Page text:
Carlsson, Sven
    Umeå University, Faculty of Medicine, Department of Medical Biochemistry and Biophysics.
    The beta-appendages of the four adaptor-protein (AP) complexes: structure and binding properties, and identification of sorting nexin 9 as an accessory protein to AP-22002In: Biochemical Journal, ISSN 0264-6021, E-ISSN 1470-8728, Vol. 362, no 3, p. 597-607Article in journal (Refereed)
    Abstract [en]

    Adaptor protein (AP) complexes are essential components for the formation of coated vesicles and the recognition of cargo proteins for intracellular transport. Each AP complex exposes two appendage domains with that function to bind regulatory accessory proteins in the cytosol. Secondary structure predictions, sequence alignments and CD spectroscopy were used to relate the beta-appendages of all human AP complexes to the previously published crystal structure of AP-2. The results suggested that the beta-appendages of AP-1, AP-2 and AP-3 have similar structures, consisting of two subdomains, whereas that of AP-4 lacks the inner subdomain. Pull-down and overlay assays showed partial overlap in the binding specificities of the beta-appendages of AP-1 and AP-2, whereas the corresponding domain of AP-3 displayed a unique binding pattern. That AP-4 may have a truncated, non-functional domain was indicated by its apparent inability to bind any proteins from cytosol. Of several novel beta-appendage-binding proteins detected, one that had affinity exclusively for AP-2 was identified as sorting nexin 9 (SNX9). SNX9, which contains a phox and an Src homology 3 domain, was found in large complexes and was at least partially associated with AP-2 in the cytosol. SNX9 may function to assist AP-2 in its role at the plasma membrane.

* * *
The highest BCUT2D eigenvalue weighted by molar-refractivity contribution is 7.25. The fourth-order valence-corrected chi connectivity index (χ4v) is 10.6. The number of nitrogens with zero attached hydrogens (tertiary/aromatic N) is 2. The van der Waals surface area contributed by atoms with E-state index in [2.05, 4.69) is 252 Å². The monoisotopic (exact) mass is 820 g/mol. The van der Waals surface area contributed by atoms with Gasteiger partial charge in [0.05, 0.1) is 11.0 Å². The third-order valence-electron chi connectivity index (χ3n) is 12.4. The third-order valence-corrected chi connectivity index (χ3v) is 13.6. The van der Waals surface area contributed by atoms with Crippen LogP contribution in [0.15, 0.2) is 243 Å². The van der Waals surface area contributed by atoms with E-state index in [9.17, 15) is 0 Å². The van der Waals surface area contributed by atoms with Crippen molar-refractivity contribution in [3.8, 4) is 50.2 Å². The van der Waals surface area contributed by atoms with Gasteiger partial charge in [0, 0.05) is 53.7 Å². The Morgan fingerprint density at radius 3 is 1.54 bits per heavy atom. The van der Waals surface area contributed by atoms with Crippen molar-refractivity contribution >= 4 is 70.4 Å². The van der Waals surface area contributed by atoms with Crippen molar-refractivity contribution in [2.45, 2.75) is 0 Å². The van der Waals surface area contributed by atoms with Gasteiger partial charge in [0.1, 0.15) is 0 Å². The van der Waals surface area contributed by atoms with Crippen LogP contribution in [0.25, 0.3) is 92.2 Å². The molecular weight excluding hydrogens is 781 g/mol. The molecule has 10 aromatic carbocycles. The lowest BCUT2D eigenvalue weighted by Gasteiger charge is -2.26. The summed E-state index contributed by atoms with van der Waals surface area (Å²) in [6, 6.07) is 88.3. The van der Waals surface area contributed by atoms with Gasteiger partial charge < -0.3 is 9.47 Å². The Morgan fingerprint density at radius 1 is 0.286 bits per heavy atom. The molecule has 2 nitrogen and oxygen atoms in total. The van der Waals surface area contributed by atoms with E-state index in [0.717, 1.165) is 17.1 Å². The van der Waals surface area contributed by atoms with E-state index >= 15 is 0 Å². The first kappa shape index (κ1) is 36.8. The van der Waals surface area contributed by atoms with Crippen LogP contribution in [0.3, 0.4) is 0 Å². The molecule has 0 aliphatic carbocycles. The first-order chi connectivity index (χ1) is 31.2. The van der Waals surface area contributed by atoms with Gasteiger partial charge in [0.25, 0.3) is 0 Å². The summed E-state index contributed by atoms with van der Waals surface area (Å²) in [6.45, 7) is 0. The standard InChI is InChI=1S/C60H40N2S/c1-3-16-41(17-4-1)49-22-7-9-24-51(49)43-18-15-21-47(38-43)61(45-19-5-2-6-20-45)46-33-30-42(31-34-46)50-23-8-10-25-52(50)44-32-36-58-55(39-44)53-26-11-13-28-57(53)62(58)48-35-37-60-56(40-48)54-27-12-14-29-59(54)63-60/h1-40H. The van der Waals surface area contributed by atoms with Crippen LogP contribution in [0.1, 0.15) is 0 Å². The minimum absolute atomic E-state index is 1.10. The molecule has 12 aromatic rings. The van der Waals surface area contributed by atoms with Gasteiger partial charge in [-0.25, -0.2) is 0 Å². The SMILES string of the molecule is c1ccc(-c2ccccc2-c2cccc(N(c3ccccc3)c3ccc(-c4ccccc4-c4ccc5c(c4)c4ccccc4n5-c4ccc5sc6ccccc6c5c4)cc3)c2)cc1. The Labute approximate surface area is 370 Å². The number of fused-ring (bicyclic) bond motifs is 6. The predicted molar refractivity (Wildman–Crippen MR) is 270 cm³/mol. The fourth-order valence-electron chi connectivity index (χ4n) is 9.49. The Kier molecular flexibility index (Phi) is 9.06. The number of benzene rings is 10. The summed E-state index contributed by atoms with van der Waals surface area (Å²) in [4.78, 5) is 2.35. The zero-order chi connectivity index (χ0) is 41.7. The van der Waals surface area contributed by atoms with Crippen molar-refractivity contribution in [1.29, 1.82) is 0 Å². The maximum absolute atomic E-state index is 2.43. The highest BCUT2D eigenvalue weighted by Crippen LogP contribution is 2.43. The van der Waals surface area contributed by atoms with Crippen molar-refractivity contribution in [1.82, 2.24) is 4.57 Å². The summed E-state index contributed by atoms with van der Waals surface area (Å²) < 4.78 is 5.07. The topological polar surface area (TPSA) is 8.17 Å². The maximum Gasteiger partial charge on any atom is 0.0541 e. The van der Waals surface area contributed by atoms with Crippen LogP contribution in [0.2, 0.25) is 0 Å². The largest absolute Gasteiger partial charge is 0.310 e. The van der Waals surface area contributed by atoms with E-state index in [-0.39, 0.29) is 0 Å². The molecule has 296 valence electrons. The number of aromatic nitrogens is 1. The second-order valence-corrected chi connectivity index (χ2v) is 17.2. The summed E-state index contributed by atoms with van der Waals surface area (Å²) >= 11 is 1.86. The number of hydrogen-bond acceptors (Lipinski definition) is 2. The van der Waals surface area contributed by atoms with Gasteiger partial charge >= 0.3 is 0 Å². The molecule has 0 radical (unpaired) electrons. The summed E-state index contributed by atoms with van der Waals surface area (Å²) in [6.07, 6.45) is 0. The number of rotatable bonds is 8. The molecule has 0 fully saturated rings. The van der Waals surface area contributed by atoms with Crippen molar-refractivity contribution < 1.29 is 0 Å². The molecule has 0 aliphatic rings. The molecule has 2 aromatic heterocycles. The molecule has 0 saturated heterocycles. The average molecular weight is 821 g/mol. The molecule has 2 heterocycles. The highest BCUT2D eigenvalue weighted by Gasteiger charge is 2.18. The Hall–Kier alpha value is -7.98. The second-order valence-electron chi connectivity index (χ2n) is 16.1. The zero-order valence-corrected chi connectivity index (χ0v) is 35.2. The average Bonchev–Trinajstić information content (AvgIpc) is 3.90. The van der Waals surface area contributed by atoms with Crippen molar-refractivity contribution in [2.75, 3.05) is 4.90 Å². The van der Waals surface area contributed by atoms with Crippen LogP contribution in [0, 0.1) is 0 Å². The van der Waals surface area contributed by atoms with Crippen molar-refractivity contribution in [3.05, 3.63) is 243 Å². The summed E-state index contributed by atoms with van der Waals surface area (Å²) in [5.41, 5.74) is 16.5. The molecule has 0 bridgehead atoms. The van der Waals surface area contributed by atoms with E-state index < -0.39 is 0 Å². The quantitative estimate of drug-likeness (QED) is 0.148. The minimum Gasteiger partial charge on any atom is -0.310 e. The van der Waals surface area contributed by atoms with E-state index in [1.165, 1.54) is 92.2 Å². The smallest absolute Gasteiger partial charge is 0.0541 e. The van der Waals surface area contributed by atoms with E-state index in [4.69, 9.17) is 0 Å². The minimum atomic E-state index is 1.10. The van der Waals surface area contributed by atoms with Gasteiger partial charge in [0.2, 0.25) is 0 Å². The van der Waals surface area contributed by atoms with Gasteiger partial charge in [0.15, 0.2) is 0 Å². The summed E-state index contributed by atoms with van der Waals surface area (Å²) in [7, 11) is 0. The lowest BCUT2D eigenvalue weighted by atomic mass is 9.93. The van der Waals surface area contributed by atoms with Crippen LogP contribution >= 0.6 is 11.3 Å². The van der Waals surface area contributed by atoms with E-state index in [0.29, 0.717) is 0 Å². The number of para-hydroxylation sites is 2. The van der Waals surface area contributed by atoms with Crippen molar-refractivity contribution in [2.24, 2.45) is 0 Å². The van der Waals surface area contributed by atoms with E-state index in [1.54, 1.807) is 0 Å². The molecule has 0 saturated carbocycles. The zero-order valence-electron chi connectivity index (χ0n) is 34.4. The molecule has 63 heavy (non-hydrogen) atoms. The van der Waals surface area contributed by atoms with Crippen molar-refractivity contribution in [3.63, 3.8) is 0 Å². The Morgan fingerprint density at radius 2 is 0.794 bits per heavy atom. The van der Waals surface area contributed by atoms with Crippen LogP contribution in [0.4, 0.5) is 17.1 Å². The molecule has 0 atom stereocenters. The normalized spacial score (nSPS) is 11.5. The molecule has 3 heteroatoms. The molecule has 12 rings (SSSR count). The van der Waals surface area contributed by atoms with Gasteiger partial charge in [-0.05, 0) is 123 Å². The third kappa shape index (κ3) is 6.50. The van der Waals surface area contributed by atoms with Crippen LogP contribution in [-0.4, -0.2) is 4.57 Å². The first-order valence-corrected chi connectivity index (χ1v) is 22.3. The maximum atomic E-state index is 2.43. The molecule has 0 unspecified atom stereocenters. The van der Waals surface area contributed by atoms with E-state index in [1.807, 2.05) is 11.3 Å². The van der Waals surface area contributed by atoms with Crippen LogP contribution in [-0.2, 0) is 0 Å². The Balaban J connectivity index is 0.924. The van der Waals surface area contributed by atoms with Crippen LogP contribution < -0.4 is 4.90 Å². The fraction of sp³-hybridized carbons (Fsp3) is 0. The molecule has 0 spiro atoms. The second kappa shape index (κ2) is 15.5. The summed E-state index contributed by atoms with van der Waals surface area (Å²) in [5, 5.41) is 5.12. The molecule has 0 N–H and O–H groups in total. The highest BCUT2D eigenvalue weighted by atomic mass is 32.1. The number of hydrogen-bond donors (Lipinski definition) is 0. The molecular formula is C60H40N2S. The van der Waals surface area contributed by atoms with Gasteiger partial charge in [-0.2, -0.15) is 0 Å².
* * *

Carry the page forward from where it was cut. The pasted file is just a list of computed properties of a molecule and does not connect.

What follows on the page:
• 13.
    Lundmark, Richard
    et al.
    Umeå University, Faculty of Medicine, Department of Medical Biochemistry and Biophysics.
    Carlsson, Sven R
    Umeå University, Faculty of Medicine, Department of Medical Biochemistry and Biophysics.